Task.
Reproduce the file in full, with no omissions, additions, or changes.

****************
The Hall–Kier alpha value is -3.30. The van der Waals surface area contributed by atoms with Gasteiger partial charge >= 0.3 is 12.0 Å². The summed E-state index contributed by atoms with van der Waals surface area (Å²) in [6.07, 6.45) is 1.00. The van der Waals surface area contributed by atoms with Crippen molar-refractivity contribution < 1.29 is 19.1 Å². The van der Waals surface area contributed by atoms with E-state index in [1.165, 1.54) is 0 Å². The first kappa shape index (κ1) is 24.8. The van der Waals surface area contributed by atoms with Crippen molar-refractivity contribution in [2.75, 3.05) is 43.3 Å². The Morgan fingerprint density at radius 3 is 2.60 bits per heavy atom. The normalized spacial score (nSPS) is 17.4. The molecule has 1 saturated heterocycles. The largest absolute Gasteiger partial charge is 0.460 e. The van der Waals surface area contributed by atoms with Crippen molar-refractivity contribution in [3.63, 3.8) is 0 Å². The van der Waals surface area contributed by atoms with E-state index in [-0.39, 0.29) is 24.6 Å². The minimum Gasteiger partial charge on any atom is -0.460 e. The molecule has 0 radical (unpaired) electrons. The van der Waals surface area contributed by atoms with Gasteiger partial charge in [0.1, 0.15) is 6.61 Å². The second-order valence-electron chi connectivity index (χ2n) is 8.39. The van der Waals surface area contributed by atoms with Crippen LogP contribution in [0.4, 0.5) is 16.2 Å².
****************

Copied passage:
The Hall–Kier alpha value is -3.30. The van der Waals surface area contributed by atoms with Gasteiger partial charge >= 0.3 is 12.0 Å². The summed E-state index contributed by atoms with van der Waals surface area (Å²) in [6.07, 6.45) is 1.00. The van der Waals surface area contributed by atoms with Crippen molar-refractivity contribution < 1.29 is 19.1 Å². The van der Waals surface area contributed by atoms with E-state index in [1.165, 1.54) is 0 Å². The first kappa shape index (κ1) is 24.8. The van der Waals surface area contributed by atoms with Crippen molar-refractivity contribution in [2.75, 3.05) is 43.3 Å². The Morgan fingerprint density at radius 3 is 2.60 bits per heavy atom. The normalized spacial score (nSPS) is 17.4. The molecule has 1 saturated heterocycles. The largest absolute Gasteiger partial charge is 0.460 e. The van der Waals surface area contributed by atoms with Crippen molar-refractivity contribution in [3.63, 3.8) is 0 Å². The van der Waals surface area contributed by atoms with E-state index in [-0.39, 0.29) is 24.6 Å². The minimum Gasteiger partial charge on any atom is -0.460 e. The molecule has 0 radical (unpaired) electrons. The van der Waals surface area contributed by atoms with Gasteiger partial charge in [0.1, 0.15) is 6.61 Å². The second-order valence-electron chi connectivity index (χ2n) is 8.39. The van der Waals surface area contributed by atoms with Crippen LogP contribution in [0.4, 0.5) is 16.2 Å².